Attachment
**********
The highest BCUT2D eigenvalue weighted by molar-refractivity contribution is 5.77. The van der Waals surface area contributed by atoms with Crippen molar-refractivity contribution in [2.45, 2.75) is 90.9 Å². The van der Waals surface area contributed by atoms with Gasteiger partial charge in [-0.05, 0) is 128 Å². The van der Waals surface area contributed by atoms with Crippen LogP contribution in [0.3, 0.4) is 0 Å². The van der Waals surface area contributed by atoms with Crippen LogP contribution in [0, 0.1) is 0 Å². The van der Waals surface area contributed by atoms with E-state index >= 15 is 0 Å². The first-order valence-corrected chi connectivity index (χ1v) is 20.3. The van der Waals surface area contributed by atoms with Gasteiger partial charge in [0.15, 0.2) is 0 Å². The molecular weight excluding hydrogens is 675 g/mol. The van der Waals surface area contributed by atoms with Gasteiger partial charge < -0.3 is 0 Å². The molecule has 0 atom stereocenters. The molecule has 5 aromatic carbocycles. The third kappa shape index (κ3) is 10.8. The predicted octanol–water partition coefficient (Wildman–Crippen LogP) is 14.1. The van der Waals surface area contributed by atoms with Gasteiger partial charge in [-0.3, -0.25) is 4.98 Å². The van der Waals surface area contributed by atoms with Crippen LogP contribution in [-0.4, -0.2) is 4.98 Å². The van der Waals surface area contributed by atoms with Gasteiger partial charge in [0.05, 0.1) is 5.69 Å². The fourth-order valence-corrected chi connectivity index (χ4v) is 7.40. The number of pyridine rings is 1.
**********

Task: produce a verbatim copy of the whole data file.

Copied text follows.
The highest BCUT2D eigenvalue weighted by molar-refractivity contribution is 5.77. The van der Waals surface area contributed by atoms with Crippen molar-refractivity contribution in [2.45, 2.75) is 90.9 Å². The van der Waals surface area contributed by atoms with Gasteiger partial charge in [-0.05, 0) is 128 Å². The van der Waals surface area contributed by atoms with Crippen LogP contribution in [0.3, 0.4) is 0 Å². The van der Waals surface area contributed by atoms with Crippen LogP contribution in [0, 0.1) is 0 Å². The van der Waals surface area contributed by atoms with E-state index >= 15 is 0 Å². The first-order valence-corrected chi connectivity index (χ1v) is 20.3. The van der Waals surface area contributed by atoms with Gasteiger partial charge in [0.15, 0.2) is 0 Å². The molecular weight excluding hydrogens is 675 g/mol. The van der Waals surface area contributed by atoms with Gasteiger partial charge < -0.3 is 0 Å². The molecule has 0 atom stereocenters. The molecule has 5 aromatic carbocycles. The third kappa shape index (κ3) is 10.8. The predicted octanol–water partition coefficient (Wildman–Crippen LogP) is 14.1. The van der Waals surface area contributed by atoms with Gasteiger partial charge in [-0.3, -0.25) is 4.98 Å². The van der Waals surface area contributed by atoms with Crippen LogP contribution in [-0.4, -0.2) is 4.98 Å². The van der Waals surface area contributed by atoms with Gasteiger partial charge in [0.05, 0.1) is 5.69 Å². The fourth-order valence-corrected chi connectivity index (χ4v) is 7.40. The number of pyridine rings is 1.